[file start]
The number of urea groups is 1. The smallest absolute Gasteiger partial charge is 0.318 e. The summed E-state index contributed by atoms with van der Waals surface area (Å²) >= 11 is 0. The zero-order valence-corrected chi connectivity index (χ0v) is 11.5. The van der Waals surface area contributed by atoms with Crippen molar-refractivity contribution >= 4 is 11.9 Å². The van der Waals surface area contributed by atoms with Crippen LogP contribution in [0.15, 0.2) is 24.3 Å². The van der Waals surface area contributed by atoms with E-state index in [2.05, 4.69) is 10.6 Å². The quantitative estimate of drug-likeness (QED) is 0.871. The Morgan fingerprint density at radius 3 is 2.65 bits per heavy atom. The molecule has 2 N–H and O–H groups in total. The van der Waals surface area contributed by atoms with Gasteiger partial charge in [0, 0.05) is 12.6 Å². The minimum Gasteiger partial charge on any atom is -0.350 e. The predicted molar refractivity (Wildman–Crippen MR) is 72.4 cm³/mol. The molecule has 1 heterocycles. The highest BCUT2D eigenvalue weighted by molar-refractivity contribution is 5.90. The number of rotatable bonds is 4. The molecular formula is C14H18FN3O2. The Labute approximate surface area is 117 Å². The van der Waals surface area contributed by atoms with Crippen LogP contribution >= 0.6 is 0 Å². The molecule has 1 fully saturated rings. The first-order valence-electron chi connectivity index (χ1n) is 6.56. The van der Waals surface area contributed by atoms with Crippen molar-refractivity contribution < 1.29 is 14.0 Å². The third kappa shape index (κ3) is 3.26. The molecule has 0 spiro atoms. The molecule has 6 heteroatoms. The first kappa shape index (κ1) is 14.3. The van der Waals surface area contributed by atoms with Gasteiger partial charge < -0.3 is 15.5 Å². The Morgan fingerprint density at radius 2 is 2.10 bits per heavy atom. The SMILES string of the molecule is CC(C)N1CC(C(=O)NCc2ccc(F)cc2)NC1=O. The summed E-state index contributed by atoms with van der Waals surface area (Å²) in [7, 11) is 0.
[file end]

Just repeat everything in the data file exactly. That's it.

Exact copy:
The number of urea groups is 1. The smallest absolute Gasteiger partial charge is 0.318 e. The summed E-state index contributed by atoms with van der Waals surface area (Å²) >= 11 is 0. The zero-order valence-corrected chi connectivity index (χ0v) is 11.5. The van der Waals surface area contributed by atoms with Crippen molar-refractivity contribution >= 4 is 11.9 Å². The van der Waals surface area contributed by atoms with Crippen LogP contribution in [0.15, 0.2) is 24.3 Å². The van der Waals surface area contributed by atoms with E-state index in [2.05, 4.69) is 10.6 Å². The quantitative estimate of drug-likeness (QED) is 0.871. The Morgan fingerprint density at radius 3 is 2.65 bits per heavy atom. The molecule has 2 N–H and O–H groups in total. The van der Waals surface area contributed by atoms with Gasteiger partial charge in [0, 0.05) is 12.6 Å². The minimum Gasteiger partial charge on any atom is -0.350 e. The predicted molar refractivity (Wildman–Crippen MR) is 72.4 cm³/mol. The molecule has 1 heterocycles. The highest BCUT2D eigenvalue weighted by molar-refractivity contribution is 5.90. The number of rotatable bonds is 4. The molecular formula is C14H18FN3O2. The Labute approximate surface area is 117 Å². The van der Waals surface area contributed by atoms with Crippen LogP contribution >= 0.6 is 0 Å². The molecule has 1 fully saturated rings. The first-order valence-electron chi connectivity index (χ1n) is 6.56. The van der Waals surface area contributed by atoms with Crippen molar-refractivity contribution < 1.29 is 14.0 Å². The third kappa shape index (κ3) is 3.26. The molecule has 0 spiro atoms. The molecule has 6 heteroatoms. The first kappa shape index (κ1) is 14.3. The van der Waals surface area contributed by atoms with Gasteiger partial charge < -0.3 is 15.5 Å². The Morgan fingerprint density at radius 2 is 2.10 bits per heavy atom. The SMILES string of the molecule is CC(C)N1CC(C(=O)NCc2ccc(F)cc2)NC1=O. The summed E-state index contributed by atoms with van der Waals surface area (Å²) in [7, 11) is 0.